Tracking passing distance in the ACT

A four-week study is underway to evaluate and measure driver compliance with minimum passing distance law in the ACT.

Funded by the ACT Government, the Centre for Automotive Road Safety Research (CASR) study involves fitting 20 bikes with passing distance measuring devices to collect data and track driver behaviour.

The research will examine how traffic and the built environment impacts adherence to the law which aims to protect and reduce the risk for people who ride bikes.  

In the ACT, drivers are required to keep a minimum passing distance of one metre when overtaking a cyclist at under 60km/h, with 1.5 metres required if a driver is overtaking at more than 60km/h.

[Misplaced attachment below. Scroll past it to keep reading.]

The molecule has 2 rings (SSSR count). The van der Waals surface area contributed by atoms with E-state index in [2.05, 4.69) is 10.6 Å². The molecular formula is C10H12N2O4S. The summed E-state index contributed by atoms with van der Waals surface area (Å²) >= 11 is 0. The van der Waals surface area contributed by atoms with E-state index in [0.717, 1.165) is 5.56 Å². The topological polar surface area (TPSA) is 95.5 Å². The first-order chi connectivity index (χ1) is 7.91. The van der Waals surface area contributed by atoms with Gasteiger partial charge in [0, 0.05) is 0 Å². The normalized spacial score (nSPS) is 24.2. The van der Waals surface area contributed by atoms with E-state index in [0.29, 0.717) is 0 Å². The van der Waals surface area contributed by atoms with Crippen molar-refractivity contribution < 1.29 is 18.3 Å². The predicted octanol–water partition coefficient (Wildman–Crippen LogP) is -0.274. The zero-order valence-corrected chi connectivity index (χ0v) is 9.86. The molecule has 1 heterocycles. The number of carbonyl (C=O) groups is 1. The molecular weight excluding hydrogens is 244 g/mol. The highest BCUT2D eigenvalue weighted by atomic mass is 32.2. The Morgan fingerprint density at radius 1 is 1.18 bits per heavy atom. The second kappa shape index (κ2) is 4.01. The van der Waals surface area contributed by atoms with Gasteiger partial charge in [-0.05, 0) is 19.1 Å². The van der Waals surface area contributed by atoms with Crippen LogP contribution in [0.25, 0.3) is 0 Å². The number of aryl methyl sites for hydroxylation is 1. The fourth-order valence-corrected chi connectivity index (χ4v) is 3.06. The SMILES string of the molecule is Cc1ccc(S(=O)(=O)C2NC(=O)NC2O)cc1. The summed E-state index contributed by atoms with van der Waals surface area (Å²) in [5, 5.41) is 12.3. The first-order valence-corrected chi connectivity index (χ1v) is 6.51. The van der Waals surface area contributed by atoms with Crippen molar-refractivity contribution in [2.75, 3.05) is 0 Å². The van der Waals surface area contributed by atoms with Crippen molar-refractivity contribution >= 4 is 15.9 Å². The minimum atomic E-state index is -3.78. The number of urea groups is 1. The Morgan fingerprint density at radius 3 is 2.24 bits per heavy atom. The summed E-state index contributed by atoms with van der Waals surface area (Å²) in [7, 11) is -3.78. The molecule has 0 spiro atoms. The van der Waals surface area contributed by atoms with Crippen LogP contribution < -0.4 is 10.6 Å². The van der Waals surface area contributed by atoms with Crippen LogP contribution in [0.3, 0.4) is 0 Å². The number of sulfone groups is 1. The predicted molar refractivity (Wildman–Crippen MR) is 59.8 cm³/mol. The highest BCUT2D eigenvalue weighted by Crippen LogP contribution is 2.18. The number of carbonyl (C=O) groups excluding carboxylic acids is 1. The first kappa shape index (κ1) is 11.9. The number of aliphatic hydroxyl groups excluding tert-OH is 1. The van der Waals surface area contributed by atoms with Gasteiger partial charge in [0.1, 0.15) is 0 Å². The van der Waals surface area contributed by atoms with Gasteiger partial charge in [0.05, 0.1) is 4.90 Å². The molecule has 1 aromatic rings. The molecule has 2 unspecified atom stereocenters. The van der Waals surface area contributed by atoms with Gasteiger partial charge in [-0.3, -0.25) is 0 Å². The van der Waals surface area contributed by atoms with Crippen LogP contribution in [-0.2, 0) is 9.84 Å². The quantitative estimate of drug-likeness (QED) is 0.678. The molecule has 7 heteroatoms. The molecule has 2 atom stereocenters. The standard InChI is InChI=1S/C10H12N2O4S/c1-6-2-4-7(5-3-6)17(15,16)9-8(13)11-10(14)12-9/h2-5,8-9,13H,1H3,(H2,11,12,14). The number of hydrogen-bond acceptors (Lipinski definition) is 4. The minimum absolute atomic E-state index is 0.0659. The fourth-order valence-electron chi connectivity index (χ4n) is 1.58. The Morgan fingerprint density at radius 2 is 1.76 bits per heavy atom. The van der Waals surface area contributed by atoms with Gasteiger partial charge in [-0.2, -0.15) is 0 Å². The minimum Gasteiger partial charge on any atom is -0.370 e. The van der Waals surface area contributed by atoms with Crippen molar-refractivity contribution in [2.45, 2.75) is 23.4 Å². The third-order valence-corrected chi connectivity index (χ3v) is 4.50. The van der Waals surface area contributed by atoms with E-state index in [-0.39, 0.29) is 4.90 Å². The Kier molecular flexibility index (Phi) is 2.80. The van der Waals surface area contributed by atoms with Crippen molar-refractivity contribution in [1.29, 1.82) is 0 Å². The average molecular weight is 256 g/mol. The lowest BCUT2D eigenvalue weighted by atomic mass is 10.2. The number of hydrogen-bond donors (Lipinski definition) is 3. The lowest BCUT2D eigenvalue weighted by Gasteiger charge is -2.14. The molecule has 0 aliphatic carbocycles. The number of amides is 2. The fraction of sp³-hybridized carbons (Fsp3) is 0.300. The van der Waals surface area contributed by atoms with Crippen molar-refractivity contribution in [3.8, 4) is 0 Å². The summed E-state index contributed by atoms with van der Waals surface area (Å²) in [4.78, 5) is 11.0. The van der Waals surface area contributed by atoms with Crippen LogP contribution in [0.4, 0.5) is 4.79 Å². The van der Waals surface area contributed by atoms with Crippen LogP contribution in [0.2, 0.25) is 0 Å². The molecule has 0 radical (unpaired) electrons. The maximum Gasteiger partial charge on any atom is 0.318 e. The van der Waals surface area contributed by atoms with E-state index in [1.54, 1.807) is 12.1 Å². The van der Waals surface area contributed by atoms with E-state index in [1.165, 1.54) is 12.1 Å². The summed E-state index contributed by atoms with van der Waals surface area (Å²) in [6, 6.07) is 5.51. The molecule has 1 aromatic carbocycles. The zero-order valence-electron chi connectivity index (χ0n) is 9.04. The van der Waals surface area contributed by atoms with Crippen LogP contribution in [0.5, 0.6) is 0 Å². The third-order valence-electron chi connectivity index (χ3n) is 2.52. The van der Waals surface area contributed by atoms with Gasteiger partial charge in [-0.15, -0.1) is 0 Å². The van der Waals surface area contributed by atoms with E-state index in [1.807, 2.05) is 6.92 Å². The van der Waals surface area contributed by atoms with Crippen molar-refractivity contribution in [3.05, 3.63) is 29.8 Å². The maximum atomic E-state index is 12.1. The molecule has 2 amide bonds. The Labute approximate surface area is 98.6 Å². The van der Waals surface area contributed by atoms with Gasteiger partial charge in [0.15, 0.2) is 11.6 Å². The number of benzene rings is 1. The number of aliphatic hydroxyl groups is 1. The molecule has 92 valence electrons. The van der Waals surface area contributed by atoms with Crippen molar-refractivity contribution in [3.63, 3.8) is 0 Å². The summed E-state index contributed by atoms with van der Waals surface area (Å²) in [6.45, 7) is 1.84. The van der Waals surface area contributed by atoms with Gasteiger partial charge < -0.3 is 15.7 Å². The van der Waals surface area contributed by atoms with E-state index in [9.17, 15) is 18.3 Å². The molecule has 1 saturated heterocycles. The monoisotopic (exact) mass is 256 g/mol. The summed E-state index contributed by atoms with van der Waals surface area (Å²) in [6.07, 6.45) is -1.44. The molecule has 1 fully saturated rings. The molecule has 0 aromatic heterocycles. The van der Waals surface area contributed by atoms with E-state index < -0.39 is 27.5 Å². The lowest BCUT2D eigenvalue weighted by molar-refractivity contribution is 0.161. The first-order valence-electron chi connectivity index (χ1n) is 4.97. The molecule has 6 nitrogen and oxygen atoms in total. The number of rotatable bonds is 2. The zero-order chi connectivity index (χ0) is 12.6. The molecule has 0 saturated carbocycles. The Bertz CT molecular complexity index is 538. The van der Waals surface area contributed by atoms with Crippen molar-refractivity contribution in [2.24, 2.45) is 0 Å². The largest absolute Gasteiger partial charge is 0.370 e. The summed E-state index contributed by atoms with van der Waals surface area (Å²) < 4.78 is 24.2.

Victoria and the NT are the only remaining states and territories without minimum passing distance legislation in some form.

ACT Road Safety Minister Shane Rattenbury said that many drivers are conscious about passing people who ride bikes safely, but that there are still some who don’t leave enough room.

““When driving a car, we need to remember that we are in control of around 1,200 to 2,000 kilograms of metal, travelling at more than 12 metres a second when driving at 50km/h – which can kill in an instant,” Mr Rattenbury said.

“It is important that we continue to make it easier, safer and more convenient for people to choose cycling as their preferred method of transport.”

Bicycle Network is keenly awaiting the outcome of the trial which the report for this project expected to be finalised in December 2018.

See Bicycle Network’s MPDL campaign page

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